Today editorialists across the country, who as Denis Hamil acknowledges, have many times praised other, heroic cops and their selfless, ultimate sacrifices for our city,” are now deriding the cops who apparently and egregiously overreacted in subduing a man who was non-violently resisting arrest as “punks” and “cowards.”

Without any apparent irony, Denis Hamil recalls how, “I mourned with 8 million others when Officer Pete Figoski gave his life bravely to a punk’s bullet in the 75th Precinct two weeks before Christmas three years ago, leaving four shattered kids”...AND “...gazed into the hole in the city’s heart at Officer Dennis Guerra’s funeral as his widow and children watched his coffin carried from the requiem Mass in Rockaway after he perished trying to save lives in a Coney Island fire.”

Is that the standard Hamil wishes to employ; “dead cop = good/hero, while those who put their own safety first = bad/abusive”?

For THAT is very much the basic protocol of the NYPD and Police Departments everywhere – “Put the safety and the lives of our Officers FIRST...second and third.”

What happened to Eric Garner should never happen to anyone and it DOES bring into question many legitimate Civil Liberties issues.

WHY was Garner apparently continually targeted by Police over such a minor offense.

WHAT justified the initial NYPD stop over “selling unlicensed cigarettes,” given that he had just broken up a fight and seemingly was NOT engaged in selling contraband at the time? Granted that once he began resisting arrest (yes, even non-violently) Police procedures didn’t allow them to “back off,” but WHY the initial confrontation?

Virtually every witness attests that Eric Garner had just broken up a fight before being confronted by Police. So WHY such a large police response to such a non-violent crime and a suspect who, according to the available videos, was not acting aggressively with Police in any perceptible way?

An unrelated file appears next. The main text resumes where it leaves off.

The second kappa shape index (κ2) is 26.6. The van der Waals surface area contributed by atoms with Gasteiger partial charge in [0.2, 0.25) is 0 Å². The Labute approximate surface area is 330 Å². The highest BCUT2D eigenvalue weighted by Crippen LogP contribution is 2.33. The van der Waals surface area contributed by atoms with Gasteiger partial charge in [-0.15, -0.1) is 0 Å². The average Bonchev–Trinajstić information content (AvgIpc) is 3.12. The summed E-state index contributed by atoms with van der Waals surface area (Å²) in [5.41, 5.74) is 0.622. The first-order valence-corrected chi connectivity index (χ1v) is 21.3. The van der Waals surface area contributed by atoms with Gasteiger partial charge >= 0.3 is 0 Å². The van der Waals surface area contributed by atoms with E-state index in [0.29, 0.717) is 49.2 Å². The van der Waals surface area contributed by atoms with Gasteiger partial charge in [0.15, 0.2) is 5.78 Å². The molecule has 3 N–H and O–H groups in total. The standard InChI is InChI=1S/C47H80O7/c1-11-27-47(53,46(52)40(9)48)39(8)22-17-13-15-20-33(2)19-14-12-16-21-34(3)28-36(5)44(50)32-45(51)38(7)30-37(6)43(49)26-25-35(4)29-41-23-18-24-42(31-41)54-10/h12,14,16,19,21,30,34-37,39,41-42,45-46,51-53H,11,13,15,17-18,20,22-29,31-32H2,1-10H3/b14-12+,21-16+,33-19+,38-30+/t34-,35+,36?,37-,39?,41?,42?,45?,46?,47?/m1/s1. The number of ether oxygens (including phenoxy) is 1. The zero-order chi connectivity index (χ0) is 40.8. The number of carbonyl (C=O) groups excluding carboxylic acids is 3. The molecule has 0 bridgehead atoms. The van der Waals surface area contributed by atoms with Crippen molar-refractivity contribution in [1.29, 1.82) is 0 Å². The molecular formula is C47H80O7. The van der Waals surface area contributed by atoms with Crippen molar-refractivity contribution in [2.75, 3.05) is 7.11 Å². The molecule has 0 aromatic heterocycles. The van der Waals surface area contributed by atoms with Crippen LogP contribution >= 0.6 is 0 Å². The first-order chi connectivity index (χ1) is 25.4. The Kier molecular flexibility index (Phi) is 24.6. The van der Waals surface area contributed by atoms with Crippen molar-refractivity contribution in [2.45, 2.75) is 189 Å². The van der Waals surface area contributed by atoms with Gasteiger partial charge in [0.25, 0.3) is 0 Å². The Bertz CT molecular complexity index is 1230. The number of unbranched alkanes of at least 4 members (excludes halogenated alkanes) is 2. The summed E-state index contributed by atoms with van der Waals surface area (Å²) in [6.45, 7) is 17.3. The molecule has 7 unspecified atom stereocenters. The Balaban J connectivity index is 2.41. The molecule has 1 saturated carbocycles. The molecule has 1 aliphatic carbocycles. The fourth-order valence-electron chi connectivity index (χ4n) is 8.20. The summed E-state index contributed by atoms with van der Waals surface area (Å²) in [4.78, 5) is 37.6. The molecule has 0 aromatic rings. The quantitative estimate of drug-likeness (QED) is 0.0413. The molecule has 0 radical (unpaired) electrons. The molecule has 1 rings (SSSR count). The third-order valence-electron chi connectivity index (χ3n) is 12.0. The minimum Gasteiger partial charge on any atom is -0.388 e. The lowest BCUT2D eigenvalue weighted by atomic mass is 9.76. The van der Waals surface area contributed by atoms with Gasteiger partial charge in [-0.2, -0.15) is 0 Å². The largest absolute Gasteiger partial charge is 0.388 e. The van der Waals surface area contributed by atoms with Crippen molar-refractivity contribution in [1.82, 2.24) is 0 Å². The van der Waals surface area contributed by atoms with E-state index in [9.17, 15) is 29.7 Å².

These are issues that the objections to the broad “discretion” given to Officers under the recently eliminated “Stop & Frisk” policy were based upon.

However, it also goes to the heart of the basic theory that Bill Bratton (Mayor DeBlasio’s hand-picked Police Commissioner) has staked his entire police career and reputation on – that by vigorously prosecuting low-level offenders, many high-level offenders with outstanding warrants will be swept up and off the streets.

Without question, crime is the key distinction AND the primary trigger in the war between the productive mainstream and the “thuglife” cultures. To the former crime is not only chaotic and dysgenic (high-value people are most often victimized by very low-value individuals), but it’s also...and more importantly, “very bad for business”...however, to the latter, crime is both a protest against the seemingly often arbitrary rules of the established order, but their most effective, if not only way to “fight back.”

Street cops know this. They know they are in a very real war being waged by a small, but sizable culture within a culture, fed and encouraged by dozens of community activists and lawyers looking to profit off the mayhem.

Horrifically enough, it’s this warlike clash of cultures, along with the protocols of our Police Departments (NEVER back down from a criminal suspect) that triggers tragedies like what happened to Eric Garner.

It comes down, in part, to how vigorously the productive mainstream wants its streets policed?

To completely “lock crime down,” offers the ugly specter of more Eric Garners, while a less vigorous approach serves entirely the interests of the Lawrence Campbell’s of this world.

There’s really no good outcome UNTIL the entire “thuglife” culture is eradicated either through education or incarceration.